Still stunning: Written on SkinReview
The Barbican Centre closed its Benjamin at the Barbican series last night, with a semi-staged performance of George Benjamin’s opera with Martin Crimp, Written on Skin. Since its premiere at Aix-en-Provence in 2012, Written on Skin seems to pop up everywhere, nestling itself firmly among the gems of contemporary English opera. We had the chance to hear an in-concert performance of the work last year with the Toronto Symphony Orchestra, conducted by Benjamin, and featuring the cornerstone pair of singers from the world-premiere cast, baritone Christopher Purves as The Protector, and in the role of Agnès, soprano/conductor/übermensch, Barbara Hannigan.
As one hopes, there were new layers uncovered with our second hearing of Written on Skin. Martin Crimp’s libretto juxtaposes a story set in the 12th century, where a woman feels stifled in her marriage, and a man responds with a tightened grip on his wife, with images of the 21st century. Car-parks, airports, and concrete buildings pull against everything we know about Agnès: a woman married at 14, never taught to read or write, with a husband that confidently and explicitly declares her his property. The modern versus the ancient, but not really.
The Boy, sung spectacularly by countertenor Tim Mead, is an illuminator of books, and The Protector hires him to make a book that will describe him and his family as “the just”, worthy of record for posterity. The book-illuminator is an archaic profession that’s practically extinct, but the role of a young man, brought close to a family under trusting circumstances, and who breaks that trust, will always be a contemporary story.
Three Angels speak of the future (the present, really), and they speak of wiping out sinful humanity, exposing bad behaviour and admiring “the just”; in the same thought, they speak of making a woman “curious”, making us flush with anger, and remember the story of Eve and the serpent. It took a second hearing to understand that these “Angels” are The Protector’s projections; they’re whom he prays to, but they’re likely not the same Angels of his wife. Along with Tim Mead, last night’s Angels were excitingly sung by mezzo-soprano Victoria Simmonds and tenor Robert Murray. All three have two characters; the first Angel becomes The Boy, and the second and third become Marie and John, an everyday, exemplary married couple who gossips and infects The Protector with doubts and ideas.
The opera is an extraordinary piece, no doubt. The players of the Mahler Chamber Orchestra gave a stellar performance of Benjamin’s score, which at once sounds magical, ancient, hateful, sexy, and mortally dangerous. Sickening percussion effects and the “hysterical” sounds of the glass armonica, voices indistinguishable from intruments, and enormous, suffocating chords all drag feeling from the listeners; without yet seeing a fully staged performance of Written on Skin (though we loved director Benjamin Davis’ smart, subtle work with the cast), it’s a thrilling thought to note that the work itself, with an unreal cast of singers, does all the expressive work on its own.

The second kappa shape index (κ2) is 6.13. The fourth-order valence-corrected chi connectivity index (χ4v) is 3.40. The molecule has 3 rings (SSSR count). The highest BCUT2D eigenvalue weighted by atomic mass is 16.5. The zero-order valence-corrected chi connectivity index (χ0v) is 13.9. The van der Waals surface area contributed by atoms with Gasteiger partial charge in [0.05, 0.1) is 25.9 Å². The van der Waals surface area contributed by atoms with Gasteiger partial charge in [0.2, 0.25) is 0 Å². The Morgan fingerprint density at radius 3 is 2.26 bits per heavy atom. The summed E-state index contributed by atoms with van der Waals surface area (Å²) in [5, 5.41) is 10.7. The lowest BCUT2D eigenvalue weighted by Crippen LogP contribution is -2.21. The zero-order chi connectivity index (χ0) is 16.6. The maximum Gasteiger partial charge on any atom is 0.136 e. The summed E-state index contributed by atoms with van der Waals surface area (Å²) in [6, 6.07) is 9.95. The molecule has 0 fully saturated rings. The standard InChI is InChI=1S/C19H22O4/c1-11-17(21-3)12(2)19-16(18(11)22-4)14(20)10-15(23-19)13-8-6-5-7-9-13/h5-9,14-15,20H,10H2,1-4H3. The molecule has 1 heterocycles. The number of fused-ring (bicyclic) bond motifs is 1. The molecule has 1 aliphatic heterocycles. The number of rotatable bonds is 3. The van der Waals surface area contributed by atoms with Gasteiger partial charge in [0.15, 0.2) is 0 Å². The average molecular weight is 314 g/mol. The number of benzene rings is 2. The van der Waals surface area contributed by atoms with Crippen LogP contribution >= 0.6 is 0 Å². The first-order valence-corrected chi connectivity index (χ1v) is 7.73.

Christopher Purves and Barbara Hannigan are a stunning pair in this work. They’re both beautiful actors, and after multiple tours and productions of Benjamin’s work, the music and text are inside them in a way that’s rare to hear. Purves had an amazing way of depicting a patriarchal, judgmental man, “addicted to purity and violence”, as a sorry tragic figure, one who’s more ignorant than malevolent, even if the end results are the same. He spits insults at his wife, growls terrifying phrases at her, and uses his friendly-sounding baritone to show The Protector’s pride, idealism, and insecurities.
Hannigan dives into this character (as she does with every role she takes on), and embodies Agnès as the unfortunate, uneducated, trapped woman that she is; yet there’s an eerie, child-like desire to cross lines (even if the lines are unfairly placed to begin with), to antagonize, to make a bad situation hurt even more than it needs to. All this, plus extraordinary singing make Hannigan’s Agnès a perfect complement to Purves’ Protector; both parties in the failing marriage are innocent, both are at fault, both dig in their heels unnecessarily. Now, that’s timeless.
Rarely are we held rapt for an entire performance of anything, yet it happened, twice now, with Written on Skin. The Royal Opera House is commissioning a new full-length opera by George Benjamin and Martin Crimp, to have its premiere in 2018. The details are still unknown, but our curiosity is real (even if it’s a woman’s curiosity).